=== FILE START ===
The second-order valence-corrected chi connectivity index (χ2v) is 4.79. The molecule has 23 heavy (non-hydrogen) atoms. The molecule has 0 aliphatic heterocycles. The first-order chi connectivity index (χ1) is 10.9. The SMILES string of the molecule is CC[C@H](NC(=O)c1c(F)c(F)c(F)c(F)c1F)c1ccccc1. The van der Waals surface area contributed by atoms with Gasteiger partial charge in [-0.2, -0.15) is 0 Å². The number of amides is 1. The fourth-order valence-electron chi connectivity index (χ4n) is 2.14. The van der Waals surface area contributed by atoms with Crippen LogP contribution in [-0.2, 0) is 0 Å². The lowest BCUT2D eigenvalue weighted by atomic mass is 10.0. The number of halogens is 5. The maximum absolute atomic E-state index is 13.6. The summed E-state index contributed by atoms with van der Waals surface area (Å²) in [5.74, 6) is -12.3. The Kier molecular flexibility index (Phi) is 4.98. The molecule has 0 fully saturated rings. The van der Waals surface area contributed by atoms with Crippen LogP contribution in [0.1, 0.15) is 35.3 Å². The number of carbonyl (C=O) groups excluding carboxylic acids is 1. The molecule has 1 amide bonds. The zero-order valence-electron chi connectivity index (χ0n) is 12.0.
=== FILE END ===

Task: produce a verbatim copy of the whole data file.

The second-order valence-corrected chi connectivity index (χ2v) is 4.79. The molecule has 23 heavy (non-hydrogen) atoms. The molecule has 0 aliphatic heterocycles. The first-order chi connectivity index (χ1) is 10.9. The SMILES string of the molecule is CC[C@H](NC(=O)c1c(F)c(F)c(F)c(F)c1F)c1ccccc1. The van der Waals surface area contributed by atoms with Gasteiger partial charge in [-0.2, -0.15) is 0 Å². The number of amides is 1. The fourth-order valence-electron chi connectivity index (χ4n) is 2.14. The van der Waals surface area contributed by atoms with Crippen LogP contribution in [-0.2, 0) is 0 Å². The lowest BCUT2D eigenvalue weighted by atomic mass is 10.0. The number of halogens is 5. The maximum absolute atomic E-state index is 13.6. The summed E-state index contributed by atoms with van der Waals surface area (Å²) in [5.74, 6) is -12.3. The Kier molecular flexibility index (Phi) is 4.98. The molecule has 0 fully saturated rings. The van der Waals surface area contributed by atoms with Crippen LogP contribution in [0.1, 0.15) is 35.3 Å². The number of carbonyl (C=O) groups excluding carboxylic acids is 1. The molecule has 1 amide bonds. The zero-order valence-electron chi connectivity index (χ0n) is 12.0.